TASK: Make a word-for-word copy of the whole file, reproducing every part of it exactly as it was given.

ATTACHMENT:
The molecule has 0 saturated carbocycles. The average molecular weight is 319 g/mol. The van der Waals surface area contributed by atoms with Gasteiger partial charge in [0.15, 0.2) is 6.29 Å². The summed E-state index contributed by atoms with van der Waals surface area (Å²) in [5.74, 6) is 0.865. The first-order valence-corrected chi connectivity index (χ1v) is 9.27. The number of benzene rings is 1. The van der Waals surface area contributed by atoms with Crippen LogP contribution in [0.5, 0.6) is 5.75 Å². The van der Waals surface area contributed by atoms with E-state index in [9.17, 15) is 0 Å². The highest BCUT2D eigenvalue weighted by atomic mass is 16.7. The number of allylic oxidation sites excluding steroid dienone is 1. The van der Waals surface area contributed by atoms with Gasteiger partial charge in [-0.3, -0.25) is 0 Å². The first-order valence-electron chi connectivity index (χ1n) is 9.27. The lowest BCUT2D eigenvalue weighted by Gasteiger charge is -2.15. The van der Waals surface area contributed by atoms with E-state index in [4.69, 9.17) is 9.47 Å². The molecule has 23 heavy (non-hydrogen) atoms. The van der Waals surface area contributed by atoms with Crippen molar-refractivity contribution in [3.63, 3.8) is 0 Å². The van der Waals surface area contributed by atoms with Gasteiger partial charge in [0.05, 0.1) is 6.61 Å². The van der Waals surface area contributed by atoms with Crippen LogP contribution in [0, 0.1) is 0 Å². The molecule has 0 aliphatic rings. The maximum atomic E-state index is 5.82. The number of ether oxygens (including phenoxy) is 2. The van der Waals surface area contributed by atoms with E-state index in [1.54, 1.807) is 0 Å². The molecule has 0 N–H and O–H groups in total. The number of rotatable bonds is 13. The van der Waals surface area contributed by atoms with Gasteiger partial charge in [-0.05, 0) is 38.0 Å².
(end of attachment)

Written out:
The molecule has 0 saturated carbocycles. The average molecular weight is 319 g/mol. The van der Waals surface area contributed by atoms with Gasteiger partial charge in [0.15, 0.2) is 6.29 Å². The summed E-state index contributed by atoms with van der Waals surface area (Å²) in [5.74, 6) is 0.865. The first-order valence-corrected chi connectivity index (χ1v) is 9.27. The number of benzene rings is 1. The van der Waals surface area contributed by atoms with Crippen LogP contribution in [0.5, 0.6) is 5.75 Å². The van der Waals surface area contributed by atoms with E-state index in [9.17, 15) is 0 Å². The highest BCUT2D eigenvalue weighted by atomic mass is 16.7. The number of allylic oxidation sites excluding steroid dienone is 1. The van der Waals surface area contributed by atoms with Gasteiger partial charge in [-0.3, -0.25) is 0 Å². The first-order valence-electron chi connectivity index (χ1n) is 9.27. The lowest BCUT2D eigenvalue weighted by Gasteiger charge is -2.15. The van der Waals surface area contributed by atoms with E-state index in [4.69, 9.17) is 9.47 Å². The molecule has 23 heavy (non-hydrogen) atoms. The van der Waals surface area contributed by atoms with Crippen molar-refractivity contribution in [3.63, 3.8) is 0 Å². The van der Waals surface area contributed by atoms with Gasteiger partial charge in [0.05, 0.1) is 6.61 Å². The van der Waals surface area contributed by atoms with Crippen LogP contribution in [0, 0.1) is 0 Å². The molecule has 0 aliphatic rings. The maximum atomic E-state index is 5.82. The number of ether oxygens (including phenoxy) is 2. The van der Waals surface area contributed by atoms with E-state index in [1.54, 1.807) is 0 Å². The molecule has 0 N–H and O–H groups in total. The number of rotatable bonds is 13. The van der Waals surface area contributed by atoms with Gasteiger partial charge in [-0.05, 0) is 38.0 Å².